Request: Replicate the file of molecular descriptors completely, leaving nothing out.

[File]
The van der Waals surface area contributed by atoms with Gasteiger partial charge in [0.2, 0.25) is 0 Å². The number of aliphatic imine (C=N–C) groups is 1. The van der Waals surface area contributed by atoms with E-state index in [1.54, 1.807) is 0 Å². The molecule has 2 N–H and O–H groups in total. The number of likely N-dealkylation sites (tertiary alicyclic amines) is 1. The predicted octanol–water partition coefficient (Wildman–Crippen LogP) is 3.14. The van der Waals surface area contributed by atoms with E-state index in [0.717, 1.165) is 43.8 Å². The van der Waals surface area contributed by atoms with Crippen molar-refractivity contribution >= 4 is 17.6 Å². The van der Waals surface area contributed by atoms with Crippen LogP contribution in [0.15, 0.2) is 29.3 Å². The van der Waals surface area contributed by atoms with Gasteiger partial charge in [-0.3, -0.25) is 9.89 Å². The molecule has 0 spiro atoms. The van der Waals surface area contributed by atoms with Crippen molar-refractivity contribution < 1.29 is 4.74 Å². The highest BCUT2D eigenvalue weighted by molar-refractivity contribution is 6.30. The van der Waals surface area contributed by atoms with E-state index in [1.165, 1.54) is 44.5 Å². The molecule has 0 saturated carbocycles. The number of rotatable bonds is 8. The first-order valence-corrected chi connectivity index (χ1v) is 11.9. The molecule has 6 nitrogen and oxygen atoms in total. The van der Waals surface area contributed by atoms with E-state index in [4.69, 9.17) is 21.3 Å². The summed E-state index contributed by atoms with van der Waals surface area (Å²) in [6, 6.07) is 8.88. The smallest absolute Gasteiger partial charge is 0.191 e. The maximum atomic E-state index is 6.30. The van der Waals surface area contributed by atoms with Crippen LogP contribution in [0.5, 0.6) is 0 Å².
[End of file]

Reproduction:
The van der Waals surface area contributed by atoms with Gasteiger partial charge in [0.2, 0.25) is 0 Å². The number of aliphatic imine (C=N–C) groups is 1. The van der Waals surface area contributed by atoms with E-state index in [1.54, 1.807) is 0 Å². The molecule has 2 N–H and O–H groups in total. The number of likely N-dealkylation sites (tertiary alicyclic amines) is 1. The predicted octanol–water partition coefficient (Wildman–Crippen LogP) is 3.14. The van der Waals surface area contributed by atoms with E-state index in [0.717, 1.165) is 43.8 Å². The van der Waals surface area contributed by atoms with Crippen molar-refractivity contribution >= 4 is 17.6 Å². The van der Waals surface area contributed by atoms with Crippen LogP contribution in [0.15, 0.2) is 29.3 Å². The van der Waals surface area contributed by atoms with Gasteiger partial charge in [-0.3, -0.25) is 9.89 Å². The molecule has 0 spiro atoms. The van der Waals surface area contributed by atoms with Crippen molar-refractivity contribution < 1.29 is 4.74 Å². The highest BCUT2D eigenvalue weighted by molar-refractivity contribution is 6.30. The van der Waals surface area contributed by atoms with E-state index in [1.165, 1.54) is 44.5 Å². The molecule has 0 saturated carbocycles. The number of rotatable bonds is 8. The first-order valence-corrected chi connectivity index (χ1v) is 11.9. The molecule has 6 nitrogen and oxygen atoms in total. The van der Waals surface area contributed by atoms with E-state index in [4.69, 9.17) is 21.3 Å². The summed E-state index contributed by atoms with van der Waals surface area (Å²) in [6, 6.07) is 8.88. The smallest absolute Gasteiger partial charge is 0.191 e. The maximum atomic E-state index is 6.30. The van der Waals surface area contributed by atoms with Crippen LogP contribution in [0.5, 0.6) is 0 Å².